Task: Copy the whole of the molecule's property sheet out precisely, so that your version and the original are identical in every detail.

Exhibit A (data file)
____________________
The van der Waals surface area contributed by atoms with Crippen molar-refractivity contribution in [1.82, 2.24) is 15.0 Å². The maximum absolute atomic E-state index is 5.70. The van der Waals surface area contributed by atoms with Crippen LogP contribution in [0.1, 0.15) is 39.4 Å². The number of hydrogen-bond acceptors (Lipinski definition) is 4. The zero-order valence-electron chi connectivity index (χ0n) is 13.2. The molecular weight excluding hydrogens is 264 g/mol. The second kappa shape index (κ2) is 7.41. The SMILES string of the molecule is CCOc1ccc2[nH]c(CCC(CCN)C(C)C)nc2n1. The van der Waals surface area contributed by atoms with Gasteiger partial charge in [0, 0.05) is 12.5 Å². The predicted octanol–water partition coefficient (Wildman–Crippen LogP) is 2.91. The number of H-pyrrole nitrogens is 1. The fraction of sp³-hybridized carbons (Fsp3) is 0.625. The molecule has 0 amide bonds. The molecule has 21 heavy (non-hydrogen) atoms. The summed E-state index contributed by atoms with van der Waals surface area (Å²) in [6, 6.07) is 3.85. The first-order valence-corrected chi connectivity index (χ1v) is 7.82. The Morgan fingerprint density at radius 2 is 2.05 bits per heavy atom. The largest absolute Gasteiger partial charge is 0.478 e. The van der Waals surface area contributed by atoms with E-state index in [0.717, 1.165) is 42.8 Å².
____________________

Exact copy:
The van der Waals surface area contributed by atoms with Crippen molar-refractivity contribution in [1.82, 2.24) is 15.0 Å². The maximum absolute atomic E-state index is 5.70. The van der Waals surface area contributed by atoms with Crippen LogP contribution in [0.1, 0.15) is 39.4 Å². The number of hydrogen-bond acceptors (Lipinski definition) is 4. The zero-order valence-electron chi connectivity index (χ0n) is 13.2. The molecular weight excluding hydrogens is 264 g/mol. The second kappa shape index (κ2) is 7.41. The SMILES string of the molecule is CCOc1ccc2[nH]c(CCC(CCN)C(C)C)nc2n1. The van der Waals surface area contributed by atoms with Gasteiger partial charge in [0, 0.05) is 12.5 Å². The predicted octanol–water partition coefficient (Wildman–Crippen LogP) is 2.91. The number of H-pyrrole nitrogens is 1. The fraction of sp³-hybridized carbons (Fsp3) is 0.625. The molecule has 0 amide bonds. The molecule has 21 heavy (non-hydrogen) atoms. The summed E-state index contributed by atoms with van der Waals surface area (Å²) in [6, 6.07) is 3.85. The first-order valence-corrected chi connectivity index (χ1v) is 7.82. The Morgan fingerprint density at radius 2 is 2.05 bits per heavy atom. The largest absolute Gasteiger partial charge is 0.478 e. The van der Waals surface area contributed by atoms with E-state index in [0.717, 1.165) is 42.8 Å².